India is all set to add one more denomination to its currencies shortly. The Reserve Bank of India (RBI) will be issuing Rs 2,000 currency notes, the highest to come into circulation, even as some experts feel high-value denominations should be discontinued to curb black money.
The printing of these notes has been completed at the Mysuru currency printing facility. The notes are being despatched, the BusinessLine reported, citing sources. The daily added that neither the Indian government nor the central bank confirmed the development.
Currency notes and coins are printed/minted at about eight units owned by the Security Printing and Minting Corporation of India Limited (SPMCIL), a finance ministry company.
SMPCIL's two currency printing units — at Dewas in Madhya Pradesh and Nashik in Maharashtra — print about 40 percent of India's currency notes. Coins are minted at Mumbai, Hyderabad, Kolkata and Noida units of SMPCIL.
Currency notes and coins are printed/minted by the government of India on the advice of the RBI, which also estimates the denomination-wise currency needs, and co-ordinates with the government on design and security aspects.
The incidence of cash transactions and the huge volume of high-value currencies is unique to India, notwithstanding recent efforts to move towards cashless transactions. The two topmost currencies — Rs 500 and Rs 1,000 — accounted for about 86 percent of the new currency notes added in 2014-15, according to RBI statistics.
Some interesting information on currency notes in India
* The highest denomination note ever printed by the Reserve Bank of India was the Rs 10,000 note in 1938 and again in 1954. These notes were demonetised in 1946, and again in 1978.
* Currency paper is composed of cotton and cotton rag.
* The Government of India decides on the quantity of coins to be minted on the basis of indents received from the RBI.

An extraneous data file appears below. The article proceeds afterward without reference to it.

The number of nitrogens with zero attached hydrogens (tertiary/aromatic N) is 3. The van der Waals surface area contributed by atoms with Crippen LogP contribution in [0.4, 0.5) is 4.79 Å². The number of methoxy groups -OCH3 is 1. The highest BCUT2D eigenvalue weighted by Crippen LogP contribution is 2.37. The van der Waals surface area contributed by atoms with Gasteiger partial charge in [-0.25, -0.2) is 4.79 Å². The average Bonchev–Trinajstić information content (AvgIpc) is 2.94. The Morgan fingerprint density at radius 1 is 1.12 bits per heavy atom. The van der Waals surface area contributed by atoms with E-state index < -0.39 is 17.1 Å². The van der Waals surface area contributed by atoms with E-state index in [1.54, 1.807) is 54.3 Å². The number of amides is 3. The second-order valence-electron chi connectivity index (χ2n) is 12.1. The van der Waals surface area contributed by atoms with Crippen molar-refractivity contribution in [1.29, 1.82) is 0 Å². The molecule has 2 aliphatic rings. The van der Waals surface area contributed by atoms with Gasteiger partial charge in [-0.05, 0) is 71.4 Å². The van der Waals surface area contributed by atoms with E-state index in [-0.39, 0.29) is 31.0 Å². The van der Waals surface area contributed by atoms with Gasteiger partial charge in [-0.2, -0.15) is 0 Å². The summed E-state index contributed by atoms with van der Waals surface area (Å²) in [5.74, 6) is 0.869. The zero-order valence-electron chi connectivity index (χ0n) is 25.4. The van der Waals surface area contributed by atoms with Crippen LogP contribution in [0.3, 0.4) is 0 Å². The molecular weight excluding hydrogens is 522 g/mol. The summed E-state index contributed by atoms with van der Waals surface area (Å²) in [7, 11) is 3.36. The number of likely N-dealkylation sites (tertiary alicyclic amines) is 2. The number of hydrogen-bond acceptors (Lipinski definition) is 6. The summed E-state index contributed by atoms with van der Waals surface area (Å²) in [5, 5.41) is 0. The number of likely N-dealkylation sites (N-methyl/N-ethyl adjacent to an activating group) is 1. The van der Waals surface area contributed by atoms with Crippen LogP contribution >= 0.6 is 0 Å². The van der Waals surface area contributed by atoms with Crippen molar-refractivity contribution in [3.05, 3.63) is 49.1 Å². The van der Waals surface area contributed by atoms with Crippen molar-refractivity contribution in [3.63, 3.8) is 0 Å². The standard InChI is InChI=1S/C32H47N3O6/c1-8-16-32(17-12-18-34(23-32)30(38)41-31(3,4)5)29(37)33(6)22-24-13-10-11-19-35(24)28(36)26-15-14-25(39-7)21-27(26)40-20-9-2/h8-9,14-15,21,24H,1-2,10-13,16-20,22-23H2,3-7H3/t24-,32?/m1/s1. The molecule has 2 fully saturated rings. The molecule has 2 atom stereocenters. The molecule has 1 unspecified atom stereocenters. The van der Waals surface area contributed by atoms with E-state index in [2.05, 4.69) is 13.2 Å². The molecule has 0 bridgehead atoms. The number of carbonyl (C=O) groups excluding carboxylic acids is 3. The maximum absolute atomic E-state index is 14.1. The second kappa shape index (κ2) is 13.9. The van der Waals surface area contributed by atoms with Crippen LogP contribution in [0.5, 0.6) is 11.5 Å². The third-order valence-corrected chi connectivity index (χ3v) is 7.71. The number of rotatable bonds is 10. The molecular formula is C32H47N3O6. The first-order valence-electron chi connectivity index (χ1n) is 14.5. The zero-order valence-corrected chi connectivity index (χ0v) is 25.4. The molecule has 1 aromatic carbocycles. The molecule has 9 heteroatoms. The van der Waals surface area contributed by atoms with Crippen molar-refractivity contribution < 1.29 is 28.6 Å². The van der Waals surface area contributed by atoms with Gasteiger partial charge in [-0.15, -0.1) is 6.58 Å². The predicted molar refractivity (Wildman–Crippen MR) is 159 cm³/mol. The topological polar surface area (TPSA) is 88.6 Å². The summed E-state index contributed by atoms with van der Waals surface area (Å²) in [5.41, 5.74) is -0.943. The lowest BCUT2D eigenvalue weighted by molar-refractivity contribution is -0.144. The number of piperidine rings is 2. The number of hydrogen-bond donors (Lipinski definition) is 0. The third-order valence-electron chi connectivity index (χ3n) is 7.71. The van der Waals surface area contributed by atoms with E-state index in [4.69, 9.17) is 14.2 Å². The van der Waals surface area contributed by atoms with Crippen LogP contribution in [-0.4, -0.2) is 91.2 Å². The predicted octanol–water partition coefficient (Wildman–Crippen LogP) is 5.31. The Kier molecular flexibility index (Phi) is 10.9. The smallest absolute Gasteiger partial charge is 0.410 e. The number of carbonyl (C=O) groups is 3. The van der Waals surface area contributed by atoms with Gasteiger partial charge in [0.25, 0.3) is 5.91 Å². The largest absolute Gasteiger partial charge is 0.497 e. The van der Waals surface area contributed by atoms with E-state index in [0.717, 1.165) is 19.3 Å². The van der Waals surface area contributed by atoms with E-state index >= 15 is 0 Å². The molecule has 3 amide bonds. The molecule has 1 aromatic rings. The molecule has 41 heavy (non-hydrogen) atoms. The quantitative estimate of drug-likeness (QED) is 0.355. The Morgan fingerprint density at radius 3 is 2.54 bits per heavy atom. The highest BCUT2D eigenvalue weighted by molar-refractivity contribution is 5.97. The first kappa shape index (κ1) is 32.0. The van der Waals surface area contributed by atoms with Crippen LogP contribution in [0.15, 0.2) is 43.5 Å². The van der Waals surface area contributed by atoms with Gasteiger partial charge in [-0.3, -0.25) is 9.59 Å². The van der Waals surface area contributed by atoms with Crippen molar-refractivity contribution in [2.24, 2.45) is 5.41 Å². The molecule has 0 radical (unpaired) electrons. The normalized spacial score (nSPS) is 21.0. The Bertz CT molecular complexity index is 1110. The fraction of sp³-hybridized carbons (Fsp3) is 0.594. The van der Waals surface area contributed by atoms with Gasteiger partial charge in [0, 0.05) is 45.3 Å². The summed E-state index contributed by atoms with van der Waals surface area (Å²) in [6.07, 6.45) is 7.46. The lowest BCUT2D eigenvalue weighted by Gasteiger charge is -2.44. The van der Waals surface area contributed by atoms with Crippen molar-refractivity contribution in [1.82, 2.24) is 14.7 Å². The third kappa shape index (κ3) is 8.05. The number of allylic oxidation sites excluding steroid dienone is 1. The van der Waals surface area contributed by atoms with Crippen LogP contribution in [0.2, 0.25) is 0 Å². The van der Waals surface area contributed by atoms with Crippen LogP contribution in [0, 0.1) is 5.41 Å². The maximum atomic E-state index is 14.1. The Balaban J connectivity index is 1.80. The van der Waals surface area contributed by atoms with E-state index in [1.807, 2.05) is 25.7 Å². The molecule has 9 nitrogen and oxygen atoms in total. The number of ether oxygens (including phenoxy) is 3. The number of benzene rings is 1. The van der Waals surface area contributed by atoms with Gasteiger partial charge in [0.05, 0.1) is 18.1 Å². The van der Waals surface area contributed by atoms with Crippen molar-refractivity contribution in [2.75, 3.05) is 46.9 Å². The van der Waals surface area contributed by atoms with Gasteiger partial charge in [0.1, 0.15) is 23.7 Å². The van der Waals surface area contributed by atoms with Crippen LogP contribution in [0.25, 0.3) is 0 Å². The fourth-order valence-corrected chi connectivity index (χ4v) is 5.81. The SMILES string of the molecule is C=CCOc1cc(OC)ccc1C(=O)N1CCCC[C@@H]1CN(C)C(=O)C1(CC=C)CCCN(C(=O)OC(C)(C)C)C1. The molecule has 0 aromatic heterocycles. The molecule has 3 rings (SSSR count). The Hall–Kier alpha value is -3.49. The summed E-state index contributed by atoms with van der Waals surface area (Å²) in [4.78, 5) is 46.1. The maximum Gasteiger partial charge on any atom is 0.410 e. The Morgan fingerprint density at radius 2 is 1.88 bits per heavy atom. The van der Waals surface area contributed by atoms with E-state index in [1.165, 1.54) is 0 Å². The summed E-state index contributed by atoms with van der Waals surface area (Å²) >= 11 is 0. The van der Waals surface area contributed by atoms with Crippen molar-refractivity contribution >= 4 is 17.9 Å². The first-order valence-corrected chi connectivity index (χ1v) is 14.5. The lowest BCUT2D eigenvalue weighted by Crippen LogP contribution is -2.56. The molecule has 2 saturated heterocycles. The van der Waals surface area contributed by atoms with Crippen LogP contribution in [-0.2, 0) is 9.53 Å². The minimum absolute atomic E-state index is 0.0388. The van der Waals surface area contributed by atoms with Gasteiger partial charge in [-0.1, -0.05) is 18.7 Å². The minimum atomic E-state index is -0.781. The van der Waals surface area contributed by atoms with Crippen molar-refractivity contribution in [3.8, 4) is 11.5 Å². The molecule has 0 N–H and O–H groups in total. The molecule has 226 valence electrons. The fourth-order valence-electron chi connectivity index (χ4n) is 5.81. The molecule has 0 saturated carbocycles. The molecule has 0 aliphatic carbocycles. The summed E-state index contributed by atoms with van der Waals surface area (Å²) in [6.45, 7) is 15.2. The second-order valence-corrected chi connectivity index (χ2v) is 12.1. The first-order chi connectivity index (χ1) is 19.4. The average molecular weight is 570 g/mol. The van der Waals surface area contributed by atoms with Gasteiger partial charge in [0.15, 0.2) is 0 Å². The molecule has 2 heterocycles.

* The Reserve Bank estimates the demand for banknotes on the basis of the growth rate of the economy, inflation rate, the replacement demand and reserve stock requirements by using statistical models/techniques.
* Notes are printed at four printing presses located at Nashik, Dewas, Mysore and Salboni. Coins are minted at the four mints at Mumbai, Noida, Kolkata and Hyderabad.
* The Reserve Bank presently manages the currency operations through its 19 Issue offices located at Ahmedabad, Bangalore, Belapur, Bhopal, Bhubaneswar, Chandigarh, Chennai, Guwahati, Hyderabad, Jaipur, Jammu, Kanpur, Kolkata, Lucknow, Mumbai, Nagpur, New Delhi, Patna, Thiruvananthapuram, a currency chest at Kochi and a wide network of currency chests.
* These offices receive fresh banknotes from the banknote printing presses. The Issue Offices of RBI send fresh banknote remittances to the designated branches of commercial banks.
* Coins in India are presently being issued in denominations of 50 paise, one rupee, two rupees, five rupees and ten rupees. Coins up to 50 paise are called 'small coins' and coins of Rupee one and above are called 'Rupee Coins'.
* Coins in the denomination of 1 paise, 2 paise, 3 paise, 5 paise, 10 paise, 20 paise and 25 paise have been withdrawn from circulation with effect from June 30, 2011 and are, therefore, no more legal tender.